Help! Toy-nado alert!

My house has been swallowed by a toy-nado! Like many new parents, I am again eating my words from a past life.  I swore I would not spoil my children with ‘stuff’ nor let every space in my house be ravaged by a toy-nado of plastic, but I have failed miserably.  It is well established that play is vital for children’s emotional, social and cognitive growth and “Toys are the tools of play”.  So tonight’s blog will attempt to address the following:  What are the best kind of toys to buy and how do you get the ‘biggest bang for your buck’ when it comes to toys?

Toy anxiety

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I have heard ‘toy anxiety’ is an actual condition for children in today’s ‘want-for-nothing’ modern world. 

Toy anxiety (n):  A condition that results from having too many choices causing a child to feel overwhelmed or anxious and not successfully ‘playing’ with any toy.

 
What I do know is that ‘toy anxiety’ is certainly a thing for adults …. the struggle is real! If toys really are the ‘tools of play’, shouldn’t we be providing our children with as many toys as possible to help them reach their full potential?

Less is More

Like most things in life, “less is more” when it comes to toys.  There is no minimum number of toys needed.

In fact, a recent study found that when toddlers had fewer toys in their environment, they played with each toy longer, allowing them to focus more and play more creatively (www.todaysparent.com How many toys do kids really need?  By Carla Harms Dec 1st, 2017.)

This is important to remember when buying gifts for relatives or friends, don’t contribute to their clutter.  Instead why not try buying just one special gift – maybe local, handmade or something educational … our Little Birdie Book Box might be a good start. 

The box versus the toy inside?

I think it’s safe to say we have all witnessed the child who tosses the toy to the side to enthusiastically play with the packaging instead. 

Children have incredible imaginations and cardboard boxes allow them to play, with no agenda, just the way they want to.

 
They can use their creativity, imagination and problem-solving skills to develop whatever game they please. These ‘open-ended’ toys are the very best kind of toys to buy to support your child’s development.

What are open-ended toys?

Open ended toys are toys with no specific agenda or purpose so can be played in multiple ways, limited only by the ‘player’s imagination.  Here are the top 5 ideas for ‘open ended toys’ (which conveniently all start with ‘B’):

1. Blocks

Not only can your child build and destroy any structure, they can create pretend scenes with their blocks including fish tanks, castles, hospitals or construction sites.
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2. Boxes

Boxes make great boats, buses, cars, dog kennels, houses, cubbies, beds. They are alternatives to paper for drawing, puppet stages or can even be small world containers filled with dirt/sand and little animals.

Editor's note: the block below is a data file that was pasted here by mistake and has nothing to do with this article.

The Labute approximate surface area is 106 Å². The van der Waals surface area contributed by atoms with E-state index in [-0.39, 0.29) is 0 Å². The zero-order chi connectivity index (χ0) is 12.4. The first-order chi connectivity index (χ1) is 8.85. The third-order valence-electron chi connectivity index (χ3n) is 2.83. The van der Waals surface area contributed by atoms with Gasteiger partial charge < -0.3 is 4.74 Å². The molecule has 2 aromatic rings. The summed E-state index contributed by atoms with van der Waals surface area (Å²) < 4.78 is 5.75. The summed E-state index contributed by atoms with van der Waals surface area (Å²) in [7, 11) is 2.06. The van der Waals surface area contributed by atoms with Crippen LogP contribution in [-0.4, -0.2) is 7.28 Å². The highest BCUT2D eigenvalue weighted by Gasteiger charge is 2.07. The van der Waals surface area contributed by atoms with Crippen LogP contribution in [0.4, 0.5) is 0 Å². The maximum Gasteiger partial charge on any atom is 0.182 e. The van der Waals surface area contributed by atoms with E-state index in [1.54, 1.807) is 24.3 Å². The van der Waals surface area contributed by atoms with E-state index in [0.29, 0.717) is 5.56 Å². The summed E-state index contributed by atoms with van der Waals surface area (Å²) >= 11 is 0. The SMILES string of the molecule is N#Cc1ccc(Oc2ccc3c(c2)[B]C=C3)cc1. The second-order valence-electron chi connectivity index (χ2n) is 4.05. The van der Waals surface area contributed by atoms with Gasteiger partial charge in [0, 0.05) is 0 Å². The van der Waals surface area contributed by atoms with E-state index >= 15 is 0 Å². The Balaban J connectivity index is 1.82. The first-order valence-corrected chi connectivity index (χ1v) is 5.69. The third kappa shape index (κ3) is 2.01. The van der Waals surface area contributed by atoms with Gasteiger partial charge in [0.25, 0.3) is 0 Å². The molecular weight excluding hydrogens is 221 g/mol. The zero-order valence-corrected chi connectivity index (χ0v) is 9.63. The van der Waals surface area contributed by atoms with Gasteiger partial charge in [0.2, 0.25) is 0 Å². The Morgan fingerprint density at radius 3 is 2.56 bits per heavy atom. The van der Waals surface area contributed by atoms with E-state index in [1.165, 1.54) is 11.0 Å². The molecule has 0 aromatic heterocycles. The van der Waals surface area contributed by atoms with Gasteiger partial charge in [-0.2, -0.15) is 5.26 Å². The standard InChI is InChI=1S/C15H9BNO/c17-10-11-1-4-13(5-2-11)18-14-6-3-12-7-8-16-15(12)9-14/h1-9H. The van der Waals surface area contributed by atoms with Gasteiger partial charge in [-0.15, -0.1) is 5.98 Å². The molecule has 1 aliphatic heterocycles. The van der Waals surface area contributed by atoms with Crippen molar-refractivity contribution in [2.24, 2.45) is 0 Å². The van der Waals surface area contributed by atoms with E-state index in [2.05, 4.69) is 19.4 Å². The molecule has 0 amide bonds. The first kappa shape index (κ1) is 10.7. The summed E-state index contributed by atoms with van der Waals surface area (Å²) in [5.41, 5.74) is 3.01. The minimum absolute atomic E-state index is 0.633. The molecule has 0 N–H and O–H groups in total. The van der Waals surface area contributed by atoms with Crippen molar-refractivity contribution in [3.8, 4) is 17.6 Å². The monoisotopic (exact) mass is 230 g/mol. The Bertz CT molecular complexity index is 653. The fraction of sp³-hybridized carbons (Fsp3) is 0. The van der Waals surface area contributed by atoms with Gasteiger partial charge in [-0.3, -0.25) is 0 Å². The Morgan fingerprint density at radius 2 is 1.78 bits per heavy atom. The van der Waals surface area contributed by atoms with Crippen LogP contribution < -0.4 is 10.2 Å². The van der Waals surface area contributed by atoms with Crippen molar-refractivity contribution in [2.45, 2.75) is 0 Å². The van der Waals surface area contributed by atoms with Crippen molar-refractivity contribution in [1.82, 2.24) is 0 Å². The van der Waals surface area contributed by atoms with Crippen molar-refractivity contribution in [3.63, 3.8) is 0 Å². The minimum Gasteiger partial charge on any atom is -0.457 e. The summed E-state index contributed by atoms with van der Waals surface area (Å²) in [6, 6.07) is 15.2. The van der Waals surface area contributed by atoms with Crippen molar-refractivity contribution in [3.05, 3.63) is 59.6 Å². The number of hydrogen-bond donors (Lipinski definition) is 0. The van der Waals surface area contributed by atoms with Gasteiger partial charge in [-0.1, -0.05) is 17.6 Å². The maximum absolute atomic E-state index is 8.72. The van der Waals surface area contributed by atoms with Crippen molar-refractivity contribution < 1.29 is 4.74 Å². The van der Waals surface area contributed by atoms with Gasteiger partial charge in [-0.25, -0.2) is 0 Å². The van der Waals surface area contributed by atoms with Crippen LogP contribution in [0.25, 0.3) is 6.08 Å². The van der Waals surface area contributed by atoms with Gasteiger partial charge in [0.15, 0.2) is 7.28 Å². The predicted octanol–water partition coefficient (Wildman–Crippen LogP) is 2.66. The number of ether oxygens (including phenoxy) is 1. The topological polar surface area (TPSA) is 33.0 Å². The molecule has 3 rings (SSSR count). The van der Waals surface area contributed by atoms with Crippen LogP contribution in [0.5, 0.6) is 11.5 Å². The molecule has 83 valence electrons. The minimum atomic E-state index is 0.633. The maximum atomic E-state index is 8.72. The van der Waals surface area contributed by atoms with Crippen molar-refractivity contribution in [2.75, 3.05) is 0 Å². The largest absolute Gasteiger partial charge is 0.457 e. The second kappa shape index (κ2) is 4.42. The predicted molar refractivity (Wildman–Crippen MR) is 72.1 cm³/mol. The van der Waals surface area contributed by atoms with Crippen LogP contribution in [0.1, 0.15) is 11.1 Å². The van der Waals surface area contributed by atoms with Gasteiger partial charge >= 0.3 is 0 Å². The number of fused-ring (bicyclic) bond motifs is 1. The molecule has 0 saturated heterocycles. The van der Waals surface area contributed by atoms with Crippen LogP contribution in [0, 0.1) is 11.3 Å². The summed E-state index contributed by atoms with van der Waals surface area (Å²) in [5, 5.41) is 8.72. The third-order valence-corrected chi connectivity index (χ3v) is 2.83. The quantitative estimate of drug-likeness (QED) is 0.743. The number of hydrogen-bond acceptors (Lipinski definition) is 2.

At Little Birdie Books, we have incorporated a ‘BoxPLAY’ activity which gives you and your child an idea for upcycling the packaging into a fun game or craft with an educational spin.

 
So far we have turned the box into:  a special collage box unique to your child; a counting boardgame (a mouth with teeth); a traffic light box for posting healthy and unhealthy foods; and a jungle small world scene. Of course, our activity card is just a starting point – follow your child’s lead on the BoxPLAY activity and let their imaginations soar!

3. Balls

The physical properties of a ball allow children to be entertained for hours:  throwing, catching, rolling, passing, bouncing, shooting, spinning, squeezing, shaking and turn taking.

4. Baskets and Blankets

Household items like these often make the best toys! Make a bed, a cubby, or a rabbit hole; use it as a shopping basket, doctor’s bag or handbag; play ‘hide and seek’, ‘mummies and babies’ or ‘doctors and nurses’.

5. Bit and bobs of craft

Drawing and crafty items such as coloured paper, markers, crayons, colouring pencils, chalk, stickers etc. etc. are a must have!
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Rowan-Legg, Canadian paediatrician, explains that drawing allows kids to express their emotions and mimic images the way they mimic behaviours.  It can be introduced as early as two years of age.  Another great bonus of drawing is that it teaches your child that not everything needs to be perfect.  A great book written by Peter H Reynolds called ‘Ish’ teaches children that thinking ‘ish-ly’ is far more wonderful than “getting it right” which is a great lesson not only in art but in life.

The best toy in the world?

You! You are the most powerful, adaptable, portable, cheap (sorry) and fun toy to play with and to learn from. 
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Think about all the old favourites like ‘Peek-a-boo’, ‘This little piggy’, ‘Hide and seek’, ‘Pretend shop’, ‘Doctor’s and nurses’ and ‘I spy’. There is no toy bought from the store, just you and your child interacting.  As speech-language pathologists, we LOVE these ‘people games’. So remember when it comes to toys, the best present is your presence!